If you’ve ever visited our little cafe then you know we love coffee and books. Guess that’s no secret given the floor-to-ceiling bookshelf and abundant aroma of roasted Wells Coffees.
One of our favorite things about books is the smell. When books age they emit sweet aromas of vanilla and almond (kind of makes you want to add sweetener to your coffee next visit, right?).
Coffee, on the other hand, has a much more bold scent to it. It’s sharp and bitter. In a way, it wakes you up.
According to science, coffee and books make an even more fantastic combo than just providing an inspiring setting.
A new study by the Journal of Environmental Psychology suggests that the smell of coffee gives people a cognitive boost on analytical tasks. Researchers say it is sort of a placebo — that the scent of coffee provides an expectation for better performance.
Basically, when you get a whiff of coffee you automatically correlate it to the physical sensations following consumption; you assume the alertness and productivity of a teeming mind.
The study tested 100 undergraduate students in the school of business on a 10 question algebra exam. They split the student body in half and tested them in separate environments — one unscented and the other filled with coffee aromas. The group being tested in the coffee-scented rooms scored “significantly higher” than their counterparts.
Author of the study, Adriana Madzharov said, “It’s not just that the coffee-like scent helped people perform better on analytical tests, which was already interesting, but [that] they also thought they would do better…” Confidence is key, after all. 😉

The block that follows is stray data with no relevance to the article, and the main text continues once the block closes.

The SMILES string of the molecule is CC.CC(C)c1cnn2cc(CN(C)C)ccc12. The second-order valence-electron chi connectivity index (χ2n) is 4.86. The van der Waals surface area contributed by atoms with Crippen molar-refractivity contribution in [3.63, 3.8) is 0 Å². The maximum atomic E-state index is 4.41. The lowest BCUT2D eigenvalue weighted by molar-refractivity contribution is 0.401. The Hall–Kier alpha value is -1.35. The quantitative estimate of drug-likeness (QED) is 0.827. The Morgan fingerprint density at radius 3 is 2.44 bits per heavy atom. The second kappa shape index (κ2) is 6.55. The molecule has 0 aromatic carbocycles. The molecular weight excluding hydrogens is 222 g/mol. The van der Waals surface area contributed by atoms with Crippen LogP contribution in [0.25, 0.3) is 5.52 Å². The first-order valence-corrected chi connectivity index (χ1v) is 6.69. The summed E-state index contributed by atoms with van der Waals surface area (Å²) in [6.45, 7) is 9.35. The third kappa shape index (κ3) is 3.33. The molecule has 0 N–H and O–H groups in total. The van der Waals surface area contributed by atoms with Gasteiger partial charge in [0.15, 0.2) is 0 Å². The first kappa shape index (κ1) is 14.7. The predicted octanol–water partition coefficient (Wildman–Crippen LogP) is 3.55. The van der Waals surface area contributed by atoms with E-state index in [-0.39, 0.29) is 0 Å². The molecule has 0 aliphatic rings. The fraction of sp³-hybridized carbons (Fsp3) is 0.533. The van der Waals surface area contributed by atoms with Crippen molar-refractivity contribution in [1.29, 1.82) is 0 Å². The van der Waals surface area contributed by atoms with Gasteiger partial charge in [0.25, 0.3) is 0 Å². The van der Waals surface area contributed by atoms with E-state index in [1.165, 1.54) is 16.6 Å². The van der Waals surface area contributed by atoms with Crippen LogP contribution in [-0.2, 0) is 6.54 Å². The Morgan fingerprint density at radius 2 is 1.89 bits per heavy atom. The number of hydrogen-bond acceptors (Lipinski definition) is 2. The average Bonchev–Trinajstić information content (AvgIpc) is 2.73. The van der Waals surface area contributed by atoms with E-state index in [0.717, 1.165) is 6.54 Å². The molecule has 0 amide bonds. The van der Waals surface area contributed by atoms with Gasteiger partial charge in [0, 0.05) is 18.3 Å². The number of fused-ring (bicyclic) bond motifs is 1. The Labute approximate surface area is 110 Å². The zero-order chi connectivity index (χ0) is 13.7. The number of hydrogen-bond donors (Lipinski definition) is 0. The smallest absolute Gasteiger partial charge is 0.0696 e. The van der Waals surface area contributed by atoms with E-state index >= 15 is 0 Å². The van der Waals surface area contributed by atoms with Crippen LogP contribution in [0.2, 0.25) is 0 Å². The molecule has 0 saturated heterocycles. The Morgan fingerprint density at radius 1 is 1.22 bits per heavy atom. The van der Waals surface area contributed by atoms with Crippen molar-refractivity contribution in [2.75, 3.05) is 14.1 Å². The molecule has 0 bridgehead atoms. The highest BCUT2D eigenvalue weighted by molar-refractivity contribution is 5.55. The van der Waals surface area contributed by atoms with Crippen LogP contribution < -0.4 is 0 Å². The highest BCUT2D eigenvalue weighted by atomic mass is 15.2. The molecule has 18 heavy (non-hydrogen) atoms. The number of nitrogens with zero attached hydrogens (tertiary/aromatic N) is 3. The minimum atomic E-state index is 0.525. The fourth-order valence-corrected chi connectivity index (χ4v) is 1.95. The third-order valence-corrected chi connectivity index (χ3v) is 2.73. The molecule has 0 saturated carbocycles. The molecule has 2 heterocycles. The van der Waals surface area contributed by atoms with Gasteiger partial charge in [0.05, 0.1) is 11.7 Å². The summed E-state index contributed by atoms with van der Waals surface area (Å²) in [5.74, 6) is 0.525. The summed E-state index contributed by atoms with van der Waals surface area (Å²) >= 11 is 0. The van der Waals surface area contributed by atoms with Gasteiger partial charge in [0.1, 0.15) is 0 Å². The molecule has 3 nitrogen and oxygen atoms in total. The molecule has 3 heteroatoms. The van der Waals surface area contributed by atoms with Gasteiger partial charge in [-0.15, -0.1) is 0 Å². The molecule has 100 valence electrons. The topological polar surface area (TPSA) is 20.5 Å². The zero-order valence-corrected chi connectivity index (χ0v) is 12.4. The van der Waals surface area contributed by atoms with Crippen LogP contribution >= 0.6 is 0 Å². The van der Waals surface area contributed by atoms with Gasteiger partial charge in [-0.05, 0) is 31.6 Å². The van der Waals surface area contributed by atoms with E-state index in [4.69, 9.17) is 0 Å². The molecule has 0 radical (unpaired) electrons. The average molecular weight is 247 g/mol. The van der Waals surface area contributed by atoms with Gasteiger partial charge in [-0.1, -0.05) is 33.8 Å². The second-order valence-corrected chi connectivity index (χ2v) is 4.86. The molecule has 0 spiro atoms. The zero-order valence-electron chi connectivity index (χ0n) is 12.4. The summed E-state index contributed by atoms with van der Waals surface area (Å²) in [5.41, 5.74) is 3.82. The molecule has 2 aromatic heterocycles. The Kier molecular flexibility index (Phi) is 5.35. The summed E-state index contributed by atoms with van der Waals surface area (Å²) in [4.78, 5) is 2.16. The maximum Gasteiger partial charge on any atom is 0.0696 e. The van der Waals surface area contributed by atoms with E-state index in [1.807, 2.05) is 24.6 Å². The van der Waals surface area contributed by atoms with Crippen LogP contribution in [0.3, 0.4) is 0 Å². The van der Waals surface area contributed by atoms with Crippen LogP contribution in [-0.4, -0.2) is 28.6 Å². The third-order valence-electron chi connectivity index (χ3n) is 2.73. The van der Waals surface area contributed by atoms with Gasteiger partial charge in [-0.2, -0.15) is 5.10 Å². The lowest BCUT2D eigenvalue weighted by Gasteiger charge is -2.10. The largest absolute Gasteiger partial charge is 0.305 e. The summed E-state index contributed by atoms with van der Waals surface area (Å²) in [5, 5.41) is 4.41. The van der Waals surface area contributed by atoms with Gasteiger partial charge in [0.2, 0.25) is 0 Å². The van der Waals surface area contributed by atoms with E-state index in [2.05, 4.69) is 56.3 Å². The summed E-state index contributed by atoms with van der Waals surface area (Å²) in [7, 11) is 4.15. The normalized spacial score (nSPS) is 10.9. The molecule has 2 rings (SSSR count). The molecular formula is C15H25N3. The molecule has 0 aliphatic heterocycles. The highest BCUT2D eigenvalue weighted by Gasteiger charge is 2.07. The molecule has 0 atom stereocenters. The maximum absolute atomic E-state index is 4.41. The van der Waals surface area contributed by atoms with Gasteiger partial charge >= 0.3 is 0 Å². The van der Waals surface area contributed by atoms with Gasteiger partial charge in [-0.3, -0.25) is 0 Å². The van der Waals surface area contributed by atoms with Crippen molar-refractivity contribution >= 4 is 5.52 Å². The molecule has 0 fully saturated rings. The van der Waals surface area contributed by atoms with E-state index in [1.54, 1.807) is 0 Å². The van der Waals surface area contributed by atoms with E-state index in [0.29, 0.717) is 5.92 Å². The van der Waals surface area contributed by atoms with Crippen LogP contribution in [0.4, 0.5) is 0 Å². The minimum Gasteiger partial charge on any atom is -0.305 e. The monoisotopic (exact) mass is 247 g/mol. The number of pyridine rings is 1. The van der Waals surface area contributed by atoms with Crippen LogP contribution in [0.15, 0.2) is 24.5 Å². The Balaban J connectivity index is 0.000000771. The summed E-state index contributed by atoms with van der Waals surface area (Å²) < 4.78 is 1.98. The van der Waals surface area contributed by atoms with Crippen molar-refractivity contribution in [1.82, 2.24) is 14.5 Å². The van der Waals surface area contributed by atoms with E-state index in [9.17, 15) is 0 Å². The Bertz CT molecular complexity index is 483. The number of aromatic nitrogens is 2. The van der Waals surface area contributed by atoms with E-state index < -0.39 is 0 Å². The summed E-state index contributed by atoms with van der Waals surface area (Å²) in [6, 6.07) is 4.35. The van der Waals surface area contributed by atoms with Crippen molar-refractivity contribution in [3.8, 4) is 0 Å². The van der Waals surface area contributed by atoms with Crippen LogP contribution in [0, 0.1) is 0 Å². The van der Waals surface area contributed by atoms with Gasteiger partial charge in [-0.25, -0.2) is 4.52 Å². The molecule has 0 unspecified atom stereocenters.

This got us thinking… are there any other life hacks we should know about?
Turns out, yes.
Other research shows that people who read fiction score higher on both empty and social ability tests than those who don’t. The data suggest that the same area of the brain actually gets fired up when people read and comprehend fiction stories, as gets activated when we are in the process of understanding people.
By stimulating the neural networks in the brain that improve social cognition and conceptual processing we are actually improving our ability to comprehend abstract content. Psychologists call this “Transportation,” or the act of losing yourself in a good book, which makes you more empathetic and creative.
Another fun fact is that reading and coffee are both associated with improved lifespans and cognitive health, in addition to gradual brain enhancement.
So what does all of this actually mean? We’ll break it down for you. *Smells cup of coffee grinds*
Coffee + Books = Brew Urban Cafe.
Coffee + Aroma = Improved cognition.
Books + Fiction = Improved creative comprehension.
Books + Coffee + BREW = A genius in the making.